Rosanne Cash
Rosanne Cash

With a legacy as imposing and multifarious as Johnny Cash’s, there’s no way to encompass it on a single album. Rather than making a quixotic attempt to wrap up her father’s life in a concise musical statement, Rosanne Cash took a more elliptical path with her 2009 album The List. The concept was elegant, sentimental, and deeply gratifying, with the singer-songwriter interpreting a dozen folk and country standards gleaned from a list of 100 essential tunes that Johnny Cash recommended she learn as a budding 18-year-old musician.

In her first tour since the advent of the pandemic, Cash checks into the SFJAZZ Center Feb. 24–27 for a four-night stand with her husband, guitarist and songwriter John Leventhal; double bassist Mike Fain; and drummer Dan Rieser (they’ll be joined by The Milk Carton Kids on Saturday and Sunday). The quartet also plays Grass Valley’s Center for the Arts March 1 and Carmel’s Sunset Center March 4, revisiting The List and “reimagining my album,” said Cash, 66, in a recent phone call.

“They’re all covers and all important songs, and I haven’t performed a lot of them since 2010. We’re back in rehearsal, starting to work on those arrangements. I’m going to fit in a few of my own songs, and we’re going to do a few from the list that weren’t on the album.”

The tour unfolds at a fascinating moment in the evolution of her father’s reputation. At his death in 2003 at the age of 71, he’d attained a rarified spot in the American pantheon. Honored by halls of fame in rock, country, and gospel music, he transcended style and politics, even as his performances and activism stomped on third rails that run through our national consciousness. Cultural historian Michael Stewart Foley’s recent book Citizen Cash: The Political Life and Times of Johnny Cash argues that “without really intending it,” Cash “fashioned a new model of public citizenship, based on a politics of empathy.”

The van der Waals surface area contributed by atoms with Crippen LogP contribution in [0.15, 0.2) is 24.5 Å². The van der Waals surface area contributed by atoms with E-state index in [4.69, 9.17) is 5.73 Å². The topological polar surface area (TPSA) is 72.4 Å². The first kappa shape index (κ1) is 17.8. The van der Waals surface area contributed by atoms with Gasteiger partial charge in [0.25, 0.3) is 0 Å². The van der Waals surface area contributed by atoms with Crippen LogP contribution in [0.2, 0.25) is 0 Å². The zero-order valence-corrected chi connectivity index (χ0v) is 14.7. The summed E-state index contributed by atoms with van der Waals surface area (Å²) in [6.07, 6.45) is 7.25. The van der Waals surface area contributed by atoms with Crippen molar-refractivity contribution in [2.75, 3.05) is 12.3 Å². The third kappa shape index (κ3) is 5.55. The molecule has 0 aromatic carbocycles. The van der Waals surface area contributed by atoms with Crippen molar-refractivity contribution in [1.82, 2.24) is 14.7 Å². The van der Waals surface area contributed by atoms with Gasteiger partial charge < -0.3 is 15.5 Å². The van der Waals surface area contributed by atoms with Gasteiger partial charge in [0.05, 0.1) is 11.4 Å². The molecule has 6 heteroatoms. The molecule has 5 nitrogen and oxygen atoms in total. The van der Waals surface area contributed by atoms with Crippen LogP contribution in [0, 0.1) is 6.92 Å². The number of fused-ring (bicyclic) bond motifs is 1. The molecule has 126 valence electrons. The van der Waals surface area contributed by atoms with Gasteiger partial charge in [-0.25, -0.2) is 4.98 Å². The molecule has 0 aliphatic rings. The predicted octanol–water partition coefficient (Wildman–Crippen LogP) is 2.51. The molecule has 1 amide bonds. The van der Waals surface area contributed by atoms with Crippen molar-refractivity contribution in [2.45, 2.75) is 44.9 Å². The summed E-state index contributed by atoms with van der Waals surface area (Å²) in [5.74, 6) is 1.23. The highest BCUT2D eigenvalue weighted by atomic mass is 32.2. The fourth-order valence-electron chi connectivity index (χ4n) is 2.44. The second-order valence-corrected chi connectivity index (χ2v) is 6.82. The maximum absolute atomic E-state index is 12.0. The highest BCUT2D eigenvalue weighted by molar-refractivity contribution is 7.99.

In a long essay in the December issue of The Atlantic, “The Impossible Politics of Johnny Cash,” Stephen Metcalf paints Cash as a bundle of unintegrated contradictions, stuck betwixt and between identities. Taking issue with Foley’s formulation, Metcalf sees privileging emotion over reason as a political bug rather than a feature.

“What thinking person in 2022 — amid the outrage and umbrage Olympics that is American life — still wants an emotional response?” Metcalf asks. “The case made by Cash is less on behalf of ‘empathy’ than of a world in which partisan affiliation isn’t a depressingly strong predictor of — well, everything else, including musical taste.”

Rosanne Cash
Rosanne Cash

Like Willie Nelson, Ray Charles, and Dolly Parton, Cash certainly confounds simpleminded divides between blue and red states. But what’s most interesting about Metcalf’s piece is a word that doesn’t appear in the text: Christian. Cash’s politics were guided by a specific kind of empathy, grounded in the dark nights he spent contending with his own brokenness. Insisting on the dignity of convicts and the imperative to redress the dispossession of Native Americans, Cash put his deep Christian faith into action (that and his passion for American history, warts and all). His 1964 concept album Bitter Tears: Ballads of the American Indian simply doesn’t fit into any political rubric.